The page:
George Lennox Moore wrote a detailed report on these trials, including a refutation of the falsities published in The Lancet regarding the homeopathic treatment of the cattle plague, attacking William Coutts Keppel Viscount Bury 7th Earl of Albemarle and accusing him of ‘being completely misinformed on this matter‘, and inventing a trail of misleading mistruths about the situation.

The orthodox statistics of this clinical trial revealed 8640 cases, 8% killed, 77% died and 15% recovered, though John Winston Spencer Churchill 7th Duke of Marlborough subsequently issued the interim homeopathic results claiming up to 50% recovery rates with arsenicum, belladonna, phosphorus, rhus tox and turpentine as the main homeopathic remedies used.

The Times wrote an article wishing the homeopaths success in these homeopathic trials, but they also made a pithy comment that the allopaths would probably rather see all the cattle die than have homeopathy proved successfull.

The final report on the homeopathic trials in the treatment of cattle plague was issued by John Winston Spencer Churchill 7th Duke of Marlborough. The orthodox statistics of this clinical trial revealed 8640 cases, 8% killed, 77% died and 15% recovered, though John Winston Spencer Churchill 7th Duke of Marlborough subsequently issued the interim homeopathic results claiming up to 50% recovery rates with arsenicum, belladonna, phosphorus, rhus tox and turpentine as the main homeopathic remedies used.

Of course, the ‘valuable and so far successful’ results of the homeopathic trials so far outstripped orthodox treatments, the homeopathic trials were immediately postponed by ‘orthodox sources’.

Of interest:

Alice Loch 1840 – 1932, daughter of George Loch,

Pale green satin leaf, signed A.H. LOCH: The name Alix, together with the decoration of holly, mistletoe and Christmas roses and the date 1881, indicates that this was a Christmas present to the future Queen Alexandra of Denmark in 1881.

The donor was Queen Victoria, who is know to have commissioned fans from Alice Loch (who signed the recto) at this period. As the fan box bears the trade label of Duvelleroy’s London branch, it seems clear that this firm was employed to mount Alice Loch’s painted leaves onto their mother of pearl guards and sticks.

Alice Loch (1840-1932) lived at The Cottage, Bishopsgate, close to the south eastern boundary of Windsor Great Park. The eldest of the five daughters of George Loch, QC, MP, she studied painting in Paris in the 1860s and won an Honourable Mention for an unmounted fan leaf at the Fan Makers Exhibition in 1878.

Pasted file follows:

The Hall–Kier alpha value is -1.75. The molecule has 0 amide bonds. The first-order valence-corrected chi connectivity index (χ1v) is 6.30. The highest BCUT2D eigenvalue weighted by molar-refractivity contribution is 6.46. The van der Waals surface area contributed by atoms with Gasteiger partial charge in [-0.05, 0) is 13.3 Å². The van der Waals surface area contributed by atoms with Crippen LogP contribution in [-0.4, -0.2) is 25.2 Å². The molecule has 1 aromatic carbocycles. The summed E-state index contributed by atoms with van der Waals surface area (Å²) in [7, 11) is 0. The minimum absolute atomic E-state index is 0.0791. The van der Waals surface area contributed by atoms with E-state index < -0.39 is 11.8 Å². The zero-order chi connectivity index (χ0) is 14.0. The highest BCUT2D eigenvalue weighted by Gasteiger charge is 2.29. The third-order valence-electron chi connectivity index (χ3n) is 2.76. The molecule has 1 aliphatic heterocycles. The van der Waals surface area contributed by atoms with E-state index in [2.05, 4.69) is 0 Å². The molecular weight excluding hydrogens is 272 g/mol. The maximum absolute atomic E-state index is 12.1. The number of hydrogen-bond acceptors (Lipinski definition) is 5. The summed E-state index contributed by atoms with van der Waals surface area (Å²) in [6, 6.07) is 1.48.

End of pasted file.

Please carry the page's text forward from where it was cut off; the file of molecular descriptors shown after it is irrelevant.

Between 1883 and 1923 Alice’s sister, Emily (1848-1931), was Lady in Waiting to Queen Victoria’s third daughter, Princess Christian, whose chief residence was Cumberland Lodge, Windsor Great Park, close to Bishopsgate. According to Princess Marie Louise (Princess Christian’s daughter), during the troubled period of her marriage in the 1890s it was suggested that she should travel overseas.

‘My mother suggested that I should be accompanied by Alice Loch, the elder sister of her own lady in waiting. Alice was the greatest fun imaginable; brilliantly clever, she painted beautifully, was absolutely devoted to me, and we were the closest friends.’

A preliminary sketch for this fan is in the collection of Duncan and Judith Poore, members of the Loch family. Another Alice Loch fan with royal provenance is painted with orange blossom. It appears to have been produced as a wedding gift – probably also from Queen Victoria – to Princess Louise of Prussia, who married (in March 1879) Queen Victoria’s third son, Prince Arthur of Connaught. A small number of other Loch fans are known.

Emily Loch 1848 – 1931, daughter of George Loch, was Lady in Waiting to Queen Victoria’s third daughter, Princess Christian,

James Loch 1780 – 1855 was a Scottish estate commissioner and later a Member of Parliament.

James Loch was an employee of George Granville Sutherland Leveson Gower 2nd Duke of Sutherland,

One thought on “George Loch 1811 – 1887”

  1. I’m finalising a biography of Joseph Brook, a leading figure in early C19 Huddersfield, who worked closely with George Loch on Huddersfield affairs. I would like to include a portrait of Loch, and wonder if there is one to be found?